ARLINGTON, Va. — Wal-Mart Stores Inc. went before federal regulators on Monday to defend its bid to start a bank, saying it did not intend to open bank branches and would limit the scope of the operation.
In the first of three days of public hearings, the world's largest retailer insisted repeatedly that it would use the bank only to process its credit card, debit card and electronic check transactions and that it had abandoned plans for retail banking.
"One of the most important messages we can leave with you today is, Wal-Mart is absolutely committed not to engage in branch banking," Jane Thompson, president of Wal-Mart Financial Services, said during the first public hearing on a bank application held by the Federal Deposit Insurance Corp. "We are single-mindedly seeking an industrial bank in order to provide greater efficiency, effectiveness and safety in Wal-Mart's interaction with the payment system."
Wal-Mart's effort to set up what is known as an industrial loan corporation to handle processing of electronic payments for its stores has triggered opposition on Capitol Hill and in the banking industry. The FDIC, which supervises state-chartered and state-regulated industrial banks, has received almost 3,000 letters on the issue. It must decide whether to approve Wal-Mart's application.
Opponents argue that the bank, even with its narrow focus, eventually would allow Wal-Mart to open retail banking branches, which could destroy its competitors. Critics of the discount chain have alleged that Wal-Mart has a record of pricing and employment practices that force smaller and independent retailers out of business.
Wal-Mart now pays a third-party bank to process its electronic payments and maintains it could save millions of dollars if it took over processing through its own bank.
Thompson said Wal-Mart — even if the FDIC approves its application — is committed to expanding its in-store bank-leasing strategy through long-term contracts with third-party institutions. The company has independent banks in 1,150 stores, and another 250 are opening between now and 2009. The chain has more than doubled its lease agreements and now has long-term leases with more than 1,400 tenants, some extending to 2024, she said.
"Wal-Mart is, in fact and in practice, clearly committed to supporting community banking, not undermining it," the company said in its written statement to the FDIC."Our commitment not to branch and our independent in-store branch strategy is not simply a promise," Thompson said. "It is a very visible and rapidly growing reality, locked in by hundreds of long-term contracts."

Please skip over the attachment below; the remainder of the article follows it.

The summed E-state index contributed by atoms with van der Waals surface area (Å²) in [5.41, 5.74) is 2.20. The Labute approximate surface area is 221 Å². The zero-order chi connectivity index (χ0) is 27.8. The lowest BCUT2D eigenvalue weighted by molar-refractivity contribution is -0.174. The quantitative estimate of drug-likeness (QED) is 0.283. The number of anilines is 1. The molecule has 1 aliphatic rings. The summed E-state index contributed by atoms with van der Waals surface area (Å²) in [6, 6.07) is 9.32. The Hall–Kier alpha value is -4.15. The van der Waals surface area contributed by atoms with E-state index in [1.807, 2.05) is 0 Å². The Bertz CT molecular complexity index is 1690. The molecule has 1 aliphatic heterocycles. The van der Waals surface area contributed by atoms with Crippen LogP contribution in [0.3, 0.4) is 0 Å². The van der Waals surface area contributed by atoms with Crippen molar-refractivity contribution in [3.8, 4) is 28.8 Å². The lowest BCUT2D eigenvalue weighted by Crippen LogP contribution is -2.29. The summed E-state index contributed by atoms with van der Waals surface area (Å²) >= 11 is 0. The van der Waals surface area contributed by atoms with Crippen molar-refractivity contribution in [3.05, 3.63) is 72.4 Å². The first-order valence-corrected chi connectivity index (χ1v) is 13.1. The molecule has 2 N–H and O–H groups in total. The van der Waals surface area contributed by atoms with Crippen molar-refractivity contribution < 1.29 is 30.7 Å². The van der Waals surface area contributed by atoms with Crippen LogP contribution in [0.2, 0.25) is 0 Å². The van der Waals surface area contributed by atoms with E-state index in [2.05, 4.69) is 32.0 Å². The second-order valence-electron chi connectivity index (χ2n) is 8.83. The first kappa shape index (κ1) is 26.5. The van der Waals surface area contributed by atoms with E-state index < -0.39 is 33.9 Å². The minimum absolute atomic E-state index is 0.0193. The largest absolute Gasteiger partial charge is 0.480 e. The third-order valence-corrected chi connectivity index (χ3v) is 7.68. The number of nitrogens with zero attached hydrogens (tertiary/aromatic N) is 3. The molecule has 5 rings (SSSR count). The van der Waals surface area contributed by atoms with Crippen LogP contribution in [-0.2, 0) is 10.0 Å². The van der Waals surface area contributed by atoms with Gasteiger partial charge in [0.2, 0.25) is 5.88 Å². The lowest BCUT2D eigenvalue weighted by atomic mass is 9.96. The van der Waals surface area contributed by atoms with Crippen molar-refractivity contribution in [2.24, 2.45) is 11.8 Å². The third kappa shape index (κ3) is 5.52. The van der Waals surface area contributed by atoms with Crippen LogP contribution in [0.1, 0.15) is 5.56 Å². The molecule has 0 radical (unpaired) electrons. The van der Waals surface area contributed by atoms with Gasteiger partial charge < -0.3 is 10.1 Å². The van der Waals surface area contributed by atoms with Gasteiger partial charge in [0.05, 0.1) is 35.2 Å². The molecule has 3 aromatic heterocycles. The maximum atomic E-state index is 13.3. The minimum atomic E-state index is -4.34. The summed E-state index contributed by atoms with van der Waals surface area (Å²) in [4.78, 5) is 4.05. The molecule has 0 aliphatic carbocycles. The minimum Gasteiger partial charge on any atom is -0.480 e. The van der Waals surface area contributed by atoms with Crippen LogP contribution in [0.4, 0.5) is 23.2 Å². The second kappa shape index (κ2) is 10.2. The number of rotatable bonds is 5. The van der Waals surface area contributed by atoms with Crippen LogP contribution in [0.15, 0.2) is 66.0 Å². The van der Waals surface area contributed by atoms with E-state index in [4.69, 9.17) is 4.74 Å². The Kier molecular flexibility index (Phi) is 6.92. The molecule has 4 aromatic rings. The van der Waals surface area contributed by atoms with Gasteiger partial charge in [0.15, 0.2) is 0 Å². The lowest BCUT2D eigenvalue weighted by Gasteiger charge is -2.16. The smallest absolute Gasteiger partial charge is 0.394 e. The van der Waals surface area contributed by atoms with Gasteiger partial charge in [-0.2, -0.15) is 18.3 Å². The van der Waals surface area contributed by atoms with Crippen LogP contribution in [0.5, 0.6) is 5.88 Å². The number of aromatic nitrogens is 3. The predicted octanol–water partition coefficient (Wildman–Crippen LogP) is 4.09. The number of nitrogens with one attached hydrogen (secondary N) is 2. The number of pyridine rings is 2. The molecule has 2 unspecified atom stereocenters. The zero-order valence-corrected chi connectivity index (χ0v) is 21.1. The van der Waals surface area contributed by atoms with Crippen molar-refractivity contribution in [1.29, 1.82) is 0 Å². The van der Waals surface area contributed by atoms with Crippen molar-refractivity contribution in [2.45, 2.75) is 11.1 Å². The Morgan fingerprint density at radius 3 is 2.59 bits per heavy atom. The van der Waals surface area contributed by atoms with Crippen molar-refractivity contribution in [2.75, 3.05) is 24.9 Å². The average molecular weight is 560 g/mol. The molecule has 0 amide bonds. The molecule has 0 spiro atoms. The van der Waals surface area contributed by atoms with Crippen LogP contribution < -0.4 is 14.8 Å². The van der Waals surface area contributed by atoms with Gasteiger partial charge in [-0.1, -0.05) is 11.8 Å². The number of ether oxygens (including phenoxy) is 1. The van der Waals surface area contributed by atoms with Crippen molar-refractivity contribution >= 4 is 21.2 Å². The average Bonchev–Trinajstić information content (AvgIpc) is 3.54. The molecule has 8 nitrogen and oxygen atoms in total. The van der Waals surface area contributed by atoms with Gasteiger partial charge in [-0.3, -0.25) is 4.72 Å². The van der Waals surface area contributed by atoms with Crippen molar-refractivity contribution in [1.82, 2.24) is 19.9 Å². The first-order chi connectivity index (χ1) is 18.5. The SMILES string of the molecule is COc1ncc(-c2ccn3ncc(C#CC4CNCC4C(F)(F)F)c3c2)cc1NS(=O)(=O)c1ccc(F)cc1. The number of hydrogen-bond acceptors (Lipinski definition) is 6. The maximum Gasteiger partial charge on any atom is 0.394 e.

John F. Bovenzi, deputy to the chairman and chief operating officer at the FDIC, asked Thompson to respond to opponents' assertions that Wal-Mart has an "unfavorable history in the treatment of its employees that reflects poorly on the character of Wal-Mart management," which he said, " raises the question of whether Wal-Mart should be allowed to own an insured bank."
Thompson responded that the company is "against discrimination," pays "fair wages" and that 76 percent of its managers come from the "hourly ranks."
Douglas Jones, acting general counsel at the FDIC, asked Thompson to address allegations that Wal-Mart has committed "repeated violations of the law," failed to act ethically and failed to comply with governmental regulations.
"We try very carefully to comply with all laws," Thompson said. "We are a big company and we do have a number of lawsuits."
She added that Wal-Mart has a new compliance office who reports directly to the company's vice chairman.
Andrew Grossman, executive director of Wal-Mart Watch, a watchdog group with ties to organized labor, said, "Wal-Mart's application poses unique and dangerous risks for the FDIC.
"This mammoth corporation's historic patterns of disregarding legal accountability, the potential size of their charter and the troubling lack of transparency in its application all contribute to our strong belief that this application could threaten the deposit insurance system and endanger America's fiscal security," Grossman said.
Rep. Stephanie Tubbs Jones (D., Ohio), who said she was speaking on behalf of 100 Republican and Democratic lawmakers who have expressed concerns about the application to the FDIC, also told the regulators that Wal-Mart poses an "undue risk" to the deposit insurance fund, would violate the nation's policy of separation of banking and commerce, and raise "significant supervisory and regulatory issues."
The FDIC's Jones asked how Wal-Mart Bank would deal with the risk if the parent were in trouble.
Thompson said the bank would be protected by a "formal parent indemnification agreement," an earmarked "evergreen" deposit account of at least $1 million and a conservative investment strategy. She said the company would capitalize the bank initially at $125 million.
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